Doing The Impossible#2 – My Top Three Roald Dahl Books
Enid Blyton defined most of my childhood reading. However, Roald Dahl was definitely my second favorite author. From the Fantastic Mr. Fox, to James and the Giant Peach. From The BFG to George’s Marvelous Medicine. And of course, the autobiographies: Boy, and Going Solo.
So, my top three Roald Dahls… (this is actually easier than My Top Five Enid Blytons):
3. Charlie and the Chocolate Factory
Which child would not like a book about a marvelous chocolate factory, owned by Willie Wonka, which had oompa-loompas as workers, a chocolate lake, an “invention” room, and the “television” room. The ideas were so surreal that they were fantastic, and I yearned to be Charlie.
Or, if not be Charlie, just try one of these scrumptious sounding chocolates, which, I believe would surpass most other chocolates.
A few years back, when the Johnny Depp starring movie was released, Wonka bars actually existed, and honestly – they were divine. The best chocolates I’ve ever eaten.
This was such a wonderful story, filled with wicked characters and innocent people who were victimized by the evilness.
Miss Trunchbull was more fascinating than the evil step mother from Snow White, and Matilda’s parents seemed to be worse than Cinderella’s step sisters. They were the typical anti-heros in children’s books: disregarded reading and education, were drunks, and dealt in all kinds of illicit activities.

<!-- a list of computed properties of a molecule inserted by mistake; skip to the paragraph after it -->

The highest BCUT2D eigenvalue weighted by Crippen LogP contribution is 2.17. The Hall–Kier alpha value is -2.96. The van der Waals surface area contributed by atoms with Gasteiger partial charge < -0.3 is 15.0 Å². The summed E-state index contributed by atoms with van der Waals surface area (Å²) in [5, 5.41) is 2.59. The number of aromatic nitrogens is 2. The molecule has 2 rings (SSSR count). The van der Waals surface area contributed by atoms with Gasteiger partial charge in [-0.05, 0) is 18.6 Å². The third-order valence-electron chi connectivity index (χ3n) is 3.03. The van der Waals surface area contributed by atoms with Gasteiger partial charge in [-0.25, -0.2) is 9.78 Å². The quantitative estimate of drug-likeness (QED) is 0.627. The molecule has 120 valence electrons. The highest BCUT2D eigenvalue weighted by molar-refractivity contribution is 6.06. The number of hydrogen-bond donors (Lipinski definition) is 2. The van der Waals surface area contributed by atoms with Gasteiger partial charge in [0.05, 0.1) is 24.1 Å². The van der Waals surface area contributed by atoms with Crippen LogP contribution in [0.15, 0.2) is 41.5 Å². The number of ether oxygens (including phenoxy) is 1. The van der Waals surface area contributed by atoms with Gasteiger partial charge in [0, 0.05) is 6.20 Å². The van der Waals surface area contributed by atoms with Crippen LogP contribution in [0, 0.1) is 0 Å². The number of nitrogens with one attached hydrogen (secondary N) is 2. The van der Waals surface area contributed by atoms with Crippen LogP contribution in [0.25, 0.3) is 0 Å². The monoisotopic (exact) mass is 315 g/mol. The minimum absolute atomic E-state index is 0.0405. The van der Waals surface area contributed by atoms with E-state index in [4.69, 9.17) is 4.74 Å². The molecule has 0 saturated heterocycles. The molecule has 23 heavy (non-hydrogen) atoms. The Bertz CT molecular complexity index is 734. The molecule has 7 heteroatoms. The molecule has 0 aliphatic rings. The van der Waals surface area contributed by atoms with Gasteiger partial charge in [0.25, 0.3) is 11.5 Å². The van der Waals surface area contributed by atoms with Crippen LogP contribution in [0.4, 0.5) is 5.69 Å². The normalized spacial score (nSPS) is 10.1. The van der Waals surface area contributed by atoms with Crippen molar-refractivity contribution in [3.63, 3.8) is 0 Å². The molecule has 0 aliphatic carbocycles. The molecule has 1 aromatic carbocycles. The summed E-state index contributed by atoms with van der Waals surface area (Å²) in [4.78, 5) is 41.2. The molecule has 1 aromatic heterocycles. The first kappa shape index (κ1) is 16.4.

And then you had Matilda and Miss Jenny, who were so innocent and “good” (for lack of better words), that you had to idolize them. I also spent hours trying to use telekinesis to get a pencil to move, but I wasn’t intelligent enough. My parents never told me that it’s impossible!
1. The Witches
This might be a favorite, as it’s the one Roald Dahl I never possessed (until three years ago, that is). I used to go to the library with my mum, and attempted seeking out this book as many times as possible, so much so that the librarian suggested I buy the book.
From the opening chapter, this book grabbed me, and actually made me wonder: do witches exist? I was a naive kid. The book, if I remember correctly, started:
In fairy tales, witches always wear black hats and black cloaks, and they ride on broomsticks.
But this is NOT a fairy tale. This is about REAL witches.
Come on, that’s as believable as it gets!!! I lapped up every word of it, and whenever I used to see a lady scratch her head, I’d point and say “there’s a witch”. My mum wasn’t amused.
So, how about you? Do you have a favorite Roald Dahl? Or three?
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